“Who shall separate us from the love of Christ? Shall trouble or hardship or persecution or famine or nakedness or danger or sword?..No…neither death nor life, neither angels nor demons, neither the present nor the future, nor any powers, neither height nor depth, nor anything else in all creation, will be able to separate us from the love of God that is in Christ Jesus our Lord.”


When Jesus comes to Jerusalem and stands looking over the city full people who will reject him and kill him, he says:

“O Jerusalem, Jerusalem, you who kill the prophets and stone those sent to you, how often I have longed to gather your children together as a hen gathers her chicks under her wings, but you were not willing.” (Luke 13:34)

Jesus longs to gather us together as a mother hen does her chicks.

When adult children rebel and wreck their lives with drugs or alcohol or immorality, the mothers I know long to gather them up and bring them home. That longing is not weak or wimpy. It’s based on, reflects, and flows out of the longing that Jesus has for believers, his children, who fall away and reject him and sin against him. It’s a sacrificial longing, forged in the delivery room and steely enough to bear to the cross.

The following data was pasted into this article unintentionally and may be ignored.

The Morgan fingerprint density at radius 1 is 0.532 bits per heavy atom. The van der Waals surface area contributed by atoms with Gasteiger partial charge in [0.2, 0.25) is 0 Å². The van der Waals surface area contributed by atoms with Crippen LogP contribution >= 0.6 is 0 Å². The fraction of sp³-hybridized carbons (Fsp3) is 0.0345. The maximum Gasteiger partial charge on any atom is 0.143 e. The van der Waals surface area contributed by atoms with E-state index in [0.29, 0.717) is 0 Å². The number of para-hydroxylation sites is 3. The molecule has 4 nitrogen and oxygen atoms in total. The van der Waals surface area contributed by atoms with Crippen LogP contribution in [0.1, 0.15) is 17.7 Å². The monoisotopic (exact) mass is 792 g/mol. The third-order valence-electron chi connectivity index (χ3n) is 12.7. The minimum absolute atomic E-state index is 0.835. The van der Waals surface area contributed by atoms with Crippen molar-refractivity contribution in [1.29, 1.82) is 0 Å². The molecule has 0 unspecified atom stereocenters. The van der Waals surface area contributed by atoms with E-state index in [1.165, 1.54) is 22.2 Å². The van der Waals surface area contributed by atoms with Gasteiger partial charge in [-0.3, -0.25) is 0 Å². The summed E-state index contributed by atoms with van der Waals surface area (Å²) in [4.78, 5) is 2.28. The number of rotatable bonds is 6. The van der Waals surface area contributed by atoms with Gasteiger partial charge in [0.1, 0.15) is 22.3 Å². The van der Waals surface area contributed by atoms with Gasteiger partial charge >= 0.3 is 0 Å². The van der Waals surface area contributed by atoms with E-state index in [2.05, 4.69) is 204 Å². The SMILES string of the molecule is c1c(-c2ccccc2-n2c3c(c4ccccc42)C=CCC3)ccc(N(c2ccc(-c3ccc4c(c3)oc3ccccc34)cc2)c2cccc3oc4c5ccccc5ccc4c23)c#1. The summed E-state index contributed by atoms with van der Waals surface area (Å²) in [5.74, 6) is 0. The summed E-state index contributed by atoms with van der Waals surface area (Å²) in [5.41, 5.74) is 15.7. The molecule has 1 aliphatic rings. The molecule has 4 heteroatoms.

Mothers were created and formed to reflect or make manifest God’s love for his children. For mothers and for women in general, your capacity to bear and nurture children makes you a living picture of Christ’s sacrificial love to your kids and to the world. The question to ask yourself daily is: Am I a true picture of Christ’s love or a distorted one?

The most common way women can distort the image of Christ’s love not through any failure to love but by manifesting that love in a harmful way. Mother-love is powerful. Sometimes women confuse love with indulgence, fail to establish boundaries, and let children get away with anything and everything. Love without boundaries isn’t love. Kids need rules and boundaries. They need discipline. Children without discipline learn no one has authority over them. They get an attitude they carry with them throughout life and this attitude does them great harm. They lose jobs, friends, and often lack self-control. Children need loving discipline. This is one reason God set mothers within the context of families headed by fathers and when it comes to discipline, moms generally need to listen to dads in the same way that dads need to listen to moms when it comes to nurture and love. Love without discipline spoils. Discipline without love hardens. Mothers need fathers and fathers need mothers. Children need both.